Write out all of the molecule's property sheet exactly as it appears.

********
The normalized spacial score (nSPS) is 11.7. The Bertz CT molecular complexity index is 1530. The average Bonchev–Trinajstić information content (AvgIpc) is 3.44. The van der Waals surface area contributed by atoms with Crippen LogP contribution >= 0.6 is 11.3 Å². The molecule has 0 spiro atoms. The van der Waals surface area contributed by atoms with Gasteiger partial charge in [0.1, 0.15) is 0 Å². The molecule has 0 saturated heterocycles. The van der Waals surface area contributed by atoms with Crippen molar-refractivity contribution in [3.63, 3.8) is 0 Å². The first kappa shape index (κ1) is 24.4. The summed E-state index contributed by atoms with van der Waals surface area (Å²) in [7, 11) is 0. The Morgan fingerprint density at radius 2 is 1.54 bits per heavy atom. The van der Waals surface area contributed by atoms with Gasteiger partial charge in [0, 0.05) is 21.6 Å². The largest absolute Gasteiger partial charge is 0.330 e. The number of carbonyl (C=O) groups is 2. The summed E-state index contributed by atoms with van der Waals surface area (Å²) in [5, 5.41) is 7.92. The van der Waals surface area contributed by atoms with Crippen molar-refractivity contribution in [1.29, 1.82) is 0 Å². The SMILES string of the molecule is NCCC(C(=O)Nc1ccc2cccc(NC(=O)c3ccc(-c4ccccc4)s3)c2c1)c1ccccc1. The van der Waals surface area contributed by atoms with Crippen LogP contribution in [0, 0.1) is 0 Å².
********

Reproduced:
The normalized spacial score (nSPS) is 11.7. The Bertz CT molecular complexity index is 1530. The average Bonchev–Trinajstić information content (AvgIpc) is 3.44. The van der Waals surface area contributed by atoms with Crippen LogP contribution >= 0.6 is 11.3 Å². The molecule has 0 spiro atoms. The van der Waals surface area contributed by atoms with Gasteiger partial charge in [0.1, 0.15) is 0 Å². The molecule has 0 saturated heterocycles. The van der Waals surface area contributed by atoms with Crippen molar-refractivity contribution in [3.63, 3.8) is 0 Å². The first kappa shape index (κ1) is 24.4. The summed E-state index contributed by atoms with van der Waals surface area (Å²) in [7, 11) is 0. The Morgan fingerprint density at radius 2 is 1.54 bits per heavy atom. The van der Waals surface area contributed by atoms with Gasteiger partial charge in [0, 0.05) is 21.6 Å². The largest absolute Gasteiger partial charge is 0.330 e. The number of carbonyl (C=O) groups is 2. The summed E-state index contributed by atoms with van der Waals surface area (Å²) in [5, 5.41) is 7.92. The van der Waals surface area contributed by atoms with Crippen molar-refractivity contribution in [1.29, 1.82) is 0 Å². The SMILES string of the molecule is NCCC(C(=O)Nc1ccc2cccc(NC(=O)c3ccc(-c4ccccc4)s3)c2c1)c1ccccc1. The van der Waals surface area contributed by atoms with Crippen LogP contribution in [0, 0.1) is 0 Å².